Two hundred and seventy-seven days later we made it to England, the closest Iain has been to his homeland in three and a half years! Arriving in England we knew it was time to start unwinding, taking a break from life on the road as we catch up with family and friends in the beautiful city of London and in the rolling green countryside towns of Tonbridge, Cambridge, Malvern Hills, then south to Wickham and Portsmouth on the coast.
If the cheapest flight from New York to London stopped over in Iceland you would be a fool to pass up the opportunity to visit one of the most photogenic countries on the planet. With a strong passion for anything Scandinavian Treeny insisted on making the stopover despite Iain’s hesitation at the foreseeable dent it would put in our budget. Treeny pleaded her case, “But there are volcanos, lava fields, glaciers, cute Scandinavian houses, Vikings, Norse Gods, did I mention the volcanos”? Her persistence eventually won out. So off we flew, north toward the Arctic Circle, to the tiny little island of Iceland, that isn’t actually very icy at all, and has names so long and complicated only the Icelandic people can pronounce them.
Words cannot begin to describe how chaotic, energetic and diverse the epic city of New York is. You have to experience it to understand; you must visit at least once in your lifetime to embrace all that makes this city so awesome. The dense streets of this concrete jungle encapsulate more cultures, art, entertainment, business, money, and food than anywhere else. The thought of how to fit everything there is to do here into our measly four day stay was beyond overwhelming. From the bright lights of Broadway, visiting iconic buildings, cruising the rivers, shopping, drinking, eating, there is so much to learn and explore in this great city. Where do you start? In the centre of it all, Manhattan!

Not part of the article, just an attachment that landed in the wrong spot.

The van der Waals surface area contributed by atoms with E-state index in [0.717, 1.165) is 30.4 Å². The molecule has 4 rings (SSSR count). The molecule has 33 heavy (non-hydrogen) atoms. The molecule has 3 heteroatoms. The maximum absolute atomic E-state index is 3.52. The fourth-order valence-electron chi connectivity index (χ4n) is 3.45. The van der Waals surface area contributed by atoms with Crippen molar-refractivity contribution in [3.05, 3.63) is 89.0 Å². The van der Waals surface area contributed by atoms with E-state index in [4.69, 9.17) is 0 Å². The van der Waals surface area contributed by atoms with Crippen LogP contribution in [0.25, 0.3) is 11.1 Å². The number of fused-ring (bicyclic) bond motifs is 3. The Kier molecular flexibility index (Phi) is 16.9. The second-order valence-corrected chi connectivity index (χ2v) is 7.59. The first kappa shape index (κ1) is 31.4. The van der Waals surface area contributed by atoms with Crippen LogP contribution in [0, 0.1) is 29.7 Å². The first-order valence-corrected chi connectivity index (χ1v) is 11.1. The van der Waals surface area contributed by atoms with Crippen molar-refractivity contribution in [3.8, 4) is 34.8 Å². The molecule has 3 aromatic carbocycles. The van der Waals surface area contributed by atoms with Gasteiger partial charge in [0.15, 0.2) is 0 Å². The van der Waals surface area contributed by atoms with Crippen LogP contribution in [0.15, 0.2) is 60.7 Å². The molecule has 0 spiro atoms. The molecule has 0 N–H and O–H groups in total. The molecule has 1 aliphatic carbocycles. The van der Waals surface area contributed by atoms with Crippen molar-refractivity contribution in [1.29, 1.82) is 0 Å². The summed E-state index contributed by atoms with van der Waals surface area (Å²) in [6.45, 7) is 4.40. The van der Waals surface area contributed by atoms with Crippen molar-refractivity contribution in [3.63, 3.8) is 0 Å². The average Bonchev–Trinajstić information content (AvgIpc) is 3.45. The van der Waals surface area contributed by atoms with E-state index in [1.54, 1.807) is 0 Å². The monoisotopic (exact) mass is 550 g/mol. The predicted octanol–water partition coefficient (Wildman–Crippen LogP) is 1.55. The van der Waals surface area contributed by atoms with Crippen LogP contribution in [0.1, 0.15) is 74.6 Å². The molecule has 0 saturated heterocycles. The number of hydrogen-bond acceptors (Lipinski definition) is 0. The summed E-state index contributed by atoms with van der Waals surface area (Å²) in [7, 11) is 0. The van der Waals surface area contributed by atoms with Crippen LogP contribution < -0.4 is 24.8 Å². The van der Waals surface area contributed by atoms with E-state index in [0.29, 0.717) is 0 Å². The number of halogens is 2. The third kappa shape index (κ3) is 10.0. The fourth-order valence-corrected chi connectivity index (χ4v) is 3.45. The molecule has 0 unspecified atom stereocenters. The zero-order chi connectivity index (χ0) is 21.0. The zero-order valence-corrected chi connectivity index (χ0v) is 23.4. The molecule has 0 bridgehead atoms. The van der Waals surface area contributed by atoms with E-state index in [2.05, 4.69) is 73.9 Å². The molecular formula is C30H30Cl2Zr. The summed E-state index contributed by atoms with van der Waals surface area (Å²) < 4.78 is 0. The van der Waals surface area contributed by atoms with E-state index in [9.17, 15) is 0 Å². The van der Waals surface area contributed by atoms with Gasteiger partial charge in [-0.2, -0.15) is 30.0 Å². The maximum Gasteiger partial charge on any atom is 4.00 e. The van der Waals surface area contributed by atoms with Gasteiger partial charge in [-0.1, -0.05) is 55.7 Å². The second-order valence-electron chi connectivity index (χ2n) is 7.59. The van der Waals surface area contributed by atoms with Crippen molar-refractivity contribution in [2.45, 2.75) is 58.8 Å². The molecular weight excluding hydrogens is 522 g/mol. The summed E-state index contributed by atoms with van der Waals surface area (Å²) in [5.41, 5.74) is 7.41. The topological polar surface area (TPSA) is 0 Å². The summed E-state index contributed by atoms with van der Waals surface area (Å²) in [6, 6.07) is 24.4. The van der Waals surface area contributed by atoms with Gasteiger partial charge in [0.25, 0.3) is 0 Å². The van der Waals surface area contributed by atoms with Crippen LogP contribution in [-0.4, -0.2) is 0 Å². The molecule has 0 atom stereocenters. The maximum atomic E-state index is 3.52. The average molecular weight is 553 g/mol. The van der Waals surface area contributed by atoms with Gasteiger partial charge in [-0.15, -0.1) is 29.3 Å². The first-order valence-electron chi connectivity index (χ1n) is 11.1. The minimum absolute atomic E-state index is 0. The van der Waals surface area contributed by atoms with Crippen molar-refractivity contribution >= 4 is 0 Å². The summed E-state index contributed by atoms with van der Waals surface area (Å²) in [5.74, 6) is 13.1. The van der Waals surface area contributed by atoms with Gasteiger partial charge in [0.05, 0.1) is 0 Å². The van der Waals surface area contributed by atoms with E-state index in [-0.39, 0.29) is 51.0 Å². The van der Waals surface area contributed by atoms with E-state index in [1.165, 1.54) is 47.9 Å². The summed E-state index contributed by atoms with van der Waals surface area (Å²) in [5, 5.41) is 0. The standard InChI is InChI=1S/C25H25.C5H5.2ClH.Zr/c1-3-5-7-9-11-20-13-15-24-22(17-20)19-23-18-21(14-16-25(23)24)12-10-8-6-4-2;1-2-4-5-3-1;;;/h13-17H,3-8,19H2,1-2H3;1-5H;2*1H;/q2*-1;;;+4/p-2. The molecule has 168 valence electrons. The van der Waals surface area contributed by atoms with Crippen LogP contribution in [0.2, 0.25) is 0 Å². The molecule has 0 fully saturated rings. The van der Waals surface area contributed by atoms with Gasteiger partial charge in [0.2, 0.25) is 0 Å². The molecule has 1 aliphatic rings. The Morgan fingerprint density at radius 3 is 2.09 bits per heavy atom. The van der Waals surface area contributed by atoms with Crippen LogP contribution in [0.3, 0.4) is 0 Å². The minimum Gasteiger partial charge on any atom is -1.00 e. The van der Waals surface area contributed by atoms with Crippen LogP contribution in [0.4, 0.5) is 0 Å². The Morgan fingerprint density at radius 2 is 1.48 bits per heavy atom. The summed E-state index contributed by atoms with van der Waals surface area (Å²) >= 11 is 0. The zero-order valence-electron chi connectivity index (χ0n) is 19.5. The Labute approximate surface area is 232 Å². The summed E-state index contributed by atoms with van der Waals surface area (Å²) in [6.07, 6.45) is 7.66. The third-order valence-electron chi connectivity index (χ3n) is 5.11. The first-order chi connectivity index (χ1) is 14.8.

Landing safely on the tarmac at Toronto Airport in Canada, we breathed a big sigh of relief. We had made it to the western world, no injuries, nothing lost, our bodies and bags intact. Finally we could drop our guard, turn off our radars that were keeping us alert to danger and thieves constantly during the 248 days we spent travelling through South America. Not only were we excited to be catching up with Treeny’s excitable MammaLou , her wonderful grandad Brian (Pops), and his adorable partner Annie, we were thrilled at the prospect of eating some normal food, no more rice and beans, hurrah! Canada is a ginormous and diverse country requiring months of travel to grasp it, instead with our two weeks we concentrated our time in the state where it all happens, Ontario, home to Pops and Annie in Prince Edward County, the countries capital Ottawa, the state capital of Toronto and the mightiest waterfall in North America, Niagara Falls.
With a fascinating history, provocative architecture, dazzling beaches, tropical landscapes, a colourful culture and impassioned people, Cuba is one of those exotic countries that has all the vital ingredients for exciting travel. Throw in some Spanish colonial charm and some cool 1950’s cars and you have one very alluring destination. There is so much to see on this Caribbean island you would need months to really engross yourself in it. We only had three weeks to explore after Havana and made the most of it by visiting a combination of towns, beaches and rural areas to understand the essence of the real Cuba.